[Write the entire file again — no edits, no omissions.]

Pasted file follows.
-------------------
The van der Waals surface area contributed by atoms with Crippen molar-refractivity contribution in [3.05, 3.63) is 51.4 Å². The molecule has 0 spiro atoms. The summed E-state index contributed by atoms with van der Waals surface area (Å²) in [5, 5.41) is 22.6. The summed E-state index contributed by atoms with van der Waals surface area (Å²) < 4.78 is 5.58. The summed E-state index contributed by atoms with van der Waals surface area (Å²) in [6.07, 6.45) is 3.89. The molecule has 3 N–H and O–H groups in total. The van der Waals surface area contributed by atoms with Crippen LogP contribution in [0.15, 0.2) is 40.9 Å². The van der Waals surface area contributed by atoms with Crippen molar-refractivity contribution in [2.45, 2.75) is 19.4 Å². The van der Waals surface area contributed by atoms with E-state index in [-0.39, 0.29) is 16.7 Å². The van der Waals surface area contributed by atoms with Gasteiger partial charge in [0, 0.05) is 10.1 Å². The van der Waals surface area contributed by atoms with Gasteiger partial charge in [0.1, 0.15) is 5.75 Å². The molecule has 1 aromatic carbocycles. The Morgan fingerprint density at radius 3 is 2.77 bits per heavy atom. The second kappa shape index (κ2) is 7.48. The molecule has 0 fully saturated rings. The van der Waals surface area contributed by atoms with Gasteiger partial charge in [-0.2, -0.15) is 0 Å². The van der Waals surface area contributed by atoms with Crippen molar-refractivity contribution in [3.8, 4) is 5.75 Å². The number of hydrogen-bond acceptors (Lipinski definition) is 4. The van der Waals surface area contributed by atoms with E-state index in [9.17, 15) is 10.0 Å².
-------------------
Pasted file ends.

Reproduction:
The van der Waals surface area contributed by atoms with Crippen molar-refractivity contribution in [3.05, 3.63) is 51.4 Å². The molecule has 0 spiro atoms. The summed E-state index contributed by atoms with van der Waals surface area (Å²) in [5, 5.41) is 22.6. The summed E-state index contributed by atoms with van der Waals surface area (Å²) < 4.78 is 5.58. The summed E-state index contributed by atoms with van der Waals surface area (Å²) in [6.07, 6.45) is 3.89. The molecule has 3 N–H and O–H groups in total. The van der Waals surface area contributed by atoms with Crippen LogP contribution in [0.15, 0.2) is 40.9 Å². The van der Waals surface area contributed by atoms with Crippen molar-refractivity contribution in [2.45, 2.75) is 19.4 Å². The van der Waals surface area contributed by atoms with E-state index in [-0.39, 0.29) is 16.7 Å². The van der Waals surface area contributed by atoms with Gasteiger partial charge in [0, 0.05) is 10.1 Å². The van der Waals surface area contributed by atoms with Gasteiger partial charge in [0.1, 0.15) is 5.75 Å². The molecule has 1 aromatic carbocycles. The Morgan fingerprint density at radius 3 is 2.77 bits per heavy atom. The second kappa shape index (κ2) is 7.48. The molecule has 0 fully saturated rings. The van der Waals surface area contributed by atoms with Gasteiger partial charge in [-0.2, -0.15) is 0 Å². The van der Waals surface area contributed by atoms with Crippen molar-refractivity contribution in [3.8, 4) is 5.75 Å². The number of hydrogen-bond acceptors (Lipinski definition) is 4. The van der Waals surface area contributed by atoms with E-state index in [9.17, 15) is 10.0 Å².